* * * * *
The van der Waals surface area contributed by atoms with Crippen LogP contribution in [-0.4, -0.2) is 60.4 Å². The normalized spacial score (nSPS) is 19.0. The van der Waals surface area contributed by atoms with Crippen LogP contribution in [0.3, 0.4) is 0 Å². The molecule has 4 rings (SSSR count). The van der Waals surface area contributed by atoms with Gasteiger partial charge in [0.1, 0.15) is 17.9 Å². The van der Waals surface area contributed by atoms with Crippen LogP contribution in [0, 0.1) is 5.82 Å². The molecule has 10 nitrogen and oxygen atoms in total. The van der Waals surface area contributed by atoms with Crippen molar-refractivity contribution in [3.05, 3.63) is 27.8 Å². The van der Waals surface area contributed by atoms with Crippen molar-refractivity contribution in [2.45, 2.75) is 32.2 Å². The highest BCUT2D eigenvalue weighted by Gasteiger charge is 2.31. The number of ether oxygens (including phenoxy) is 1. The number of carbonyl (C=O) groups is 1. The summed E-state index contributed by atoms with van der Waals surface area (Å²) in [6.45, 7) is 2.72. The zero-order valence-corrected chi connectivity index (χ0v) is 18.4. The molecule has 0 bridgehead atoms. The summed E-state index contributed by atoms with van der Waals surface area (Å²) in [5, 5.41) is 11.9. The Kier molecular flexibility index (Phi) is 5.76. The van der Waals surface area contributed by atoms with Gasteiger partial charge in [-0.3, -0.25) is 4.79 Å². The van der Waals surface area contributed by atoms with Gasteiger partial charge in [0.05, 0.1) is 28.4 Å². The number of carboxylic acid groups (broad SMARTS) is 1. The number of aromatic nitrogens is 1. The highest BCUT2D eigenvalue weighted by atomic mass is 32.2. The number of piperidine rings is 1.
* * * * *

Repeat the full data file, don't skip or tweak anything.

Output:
The van der Waals surface area contributed by atoms with Crippen LogP contribution in [-0.4, -0.2) is 60.4 Å². The normalized spacial score (nSPS) is 19.0. The van der Waals surface area contributed by atoms with Crippen LogP contribution in [0.3, 0.4) is 0 Å². The molecule has 4 rings (SSSR count). The van der Waals surface area contributed by atoms with Gasteiger partial charge in [0.1, 0.15) is 17.9 Å². The van der Waals surface area contributed by atoms with Crippen LogP contribution in [0, 0.1) is 5.82 Å². The molecule has 10 nitrogen and oxygen atoms in total. The van der Waals surface area contributed by atoms with Crippen molar-refractivity contribution in [3.05, 3.63) is 27.8 Å². The van der Waals surface area contributed by atoms with Crippen molar-refractivity contribution in [2.45, 2.75) is 32.2 Å². The highest BCUT2D eigenvalue weighted by Gasteiger charge is 2.31. The number of ether oxygens (including phenoxy) is 1. The number of carbonyl (C=O) groups is 1. The summed E-state index contributed by atoms with van der Waals surface area (Å²) in [6.45, 7) is 2.72. The zero-order valence-corrected chi connectivity index (χ0v) is 18.4. The molecule has 0 bridgehead atoms. The summed E-state index contributed by atoms with van der Waals surface area (Å²) in [5, 5.41) is 11.9. The Kier molecular flexibility index (Phi) is 5.76. The van der Waals surface area contributed by atoms with Gasteiger partial charge in [-0.3, -0.25) is 4.79 Å². The van der Waals surface area contributed by atoms with Gasteiger partial charge in [0.05, 0.1) is 28.4 Å². The number of carboxylic acid groups (broad SMARTS) is 1. The number of aromatic nitrogens is 1. The highest BCUT2D eigenvalue weighted by atomic mass is 32.2. The number of piperidine rings is 1.